Welcome to the latest installment of the Wednesday Wake-Up Call, a roundup of the most pressing conservation issues important to anglers. Working with our friends at Trout Unlimited, Backcountry Hunters & Anglers, the Theodore Roosevelt Conservation Partnership, The Everglades Foundation, Captains for Clean Water, VoteWater.org, and Conservation Hawks (among others), we’ll make sure you’ve got the information you need to understand the issues and form solid opinions.
1. Dig Deeper into Everglades Restoration: Visit the “Follow the Water” Online Experience
Last month, we launched the film “Follow the Water,” which follows Simon and Hannah Perkins—cousins who are part of the third generation of the Perkins family to run Orvis—as they travel the length of the Everglades watershed, talking to scientists, conservationists, and fishing guides to see first-hand the work being done and to explore what the future may hold for the world’s largest restoration project. (See a trailer at the top of the page.) If you’ve seen the film and want to know more about the individual locations and issues discussed, check out our cool online experience, which offers in-depth information, bios of everyone in the film, and more. The full version of the film is there, as well.
- White House, Broward Congresswoman and Miccosukee Leaders Tout $1.1 Billion Everglades Funding, on wlrn.org.
- Drinking From the Everglades, on evergladesfoundation.org.
- ‘The Everglades: River of Grass’ takes a look back on the way forward to restoration, on wlrn.org.
2. EPA Considers Lasting Protections for Bristol Bay
It’s great to see conservation articles about Bristol Bay in mainstream publications, taking the message beyond the fishing community. Writing in Field & Stream, Travis Hall gives a great overview of the issues and what’s at stake:
According to Tia Shoemaker, now is the time to act if you want to see Bristol Bay’s wild salmon runs persist on the Alaskan landscape in perpetuity. “The Bristol Bay salmon run is like nothing else I’ve ever experienced,” she says. “The feeling of being on the ground when they’re super chromed-out and flooding into those tiny streams, and the bears are fishing right next to you, and they’re just as happy as you are and everybody is ignoring everybody, just trying to catch their fill…It’s magic. Everything relies on the salmon run, but once it’s gone, it’ll be gone forever.”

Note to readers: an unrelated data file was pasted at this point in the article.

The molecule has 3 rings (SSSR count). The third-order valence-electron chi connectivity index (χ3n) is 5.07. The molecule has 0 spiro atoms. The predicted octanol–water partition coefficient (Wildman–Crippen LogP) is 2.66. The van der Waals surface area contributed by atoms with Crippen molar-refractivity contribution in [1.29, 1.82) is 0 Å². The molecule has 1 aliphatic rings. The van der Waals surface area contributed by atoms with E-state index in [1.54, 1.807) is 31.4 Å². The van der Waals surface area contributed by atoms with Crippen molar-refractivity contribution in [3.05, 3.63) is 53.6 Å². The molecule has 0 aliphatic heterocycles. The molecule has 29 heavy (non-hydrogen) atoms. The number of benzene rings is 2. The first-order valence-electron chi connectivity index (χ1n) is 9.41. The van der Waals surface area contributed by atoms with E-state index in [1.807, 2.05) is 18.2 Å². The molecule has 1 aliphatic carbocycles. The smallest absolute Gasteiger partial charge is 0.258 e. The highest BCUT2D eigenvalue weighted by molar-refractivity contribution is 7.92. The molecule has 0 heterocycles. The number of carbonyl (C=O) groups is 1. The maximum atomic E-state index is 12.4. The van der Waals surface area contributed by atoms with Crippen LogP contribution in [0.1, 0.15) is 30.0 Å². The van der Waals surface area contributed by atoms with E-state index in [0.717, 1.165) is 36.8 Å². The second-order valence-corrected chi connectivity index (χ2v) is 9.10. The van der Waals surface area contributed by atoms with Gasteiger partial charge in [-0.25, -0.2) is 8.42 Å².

Click Here to Make Your Voice Heard: Tell the EPA that you support strong Clean Water Act protections for the Bristol Bay region
3. Call to Support the New Grasslands Bill
Anyone who cares about upland-bird hunting in the western half of the U.S. knows that habitat loss is the single largest threat to game-bird populations. According to Ryan Callaghan, writing on themeateater.com,
Over 70% of grasslands have disappeared thanks to agriculture, development, and invasive plants. Pheasant populations have dropped by 70%, bobwhite quail have declined by 83%, and the overall grassland bird population is down over 40%.
A new bill, the North American Grasslands Conservation Act, could be a huge positive step for grassland conservation efforts in the 21st century. Callaghan outlines what’s in the act, as well as how these measures could benefit bird populations in grasslands across the U.S.
4. Trout Unlimited “State of the Union”
The vast majority of trout anglers have heard of Trout Unlimited, and a good many of those are members of the organization. Your local TU chapter probably holds fundraisers, streamside-vegetation plantings, and river cleanups. But have you ever wondered what, exactly TU National does? Here’s a video of Chris Wood, President and CEO of Trout Unlimited, giving his annual “State of Trout Unlimited” speech in downtown Portland, Maine, during the first ever CX3 event held July 21-24, 2022. It’s a great way to gain a deeper understand of the main organization’s goals and successes.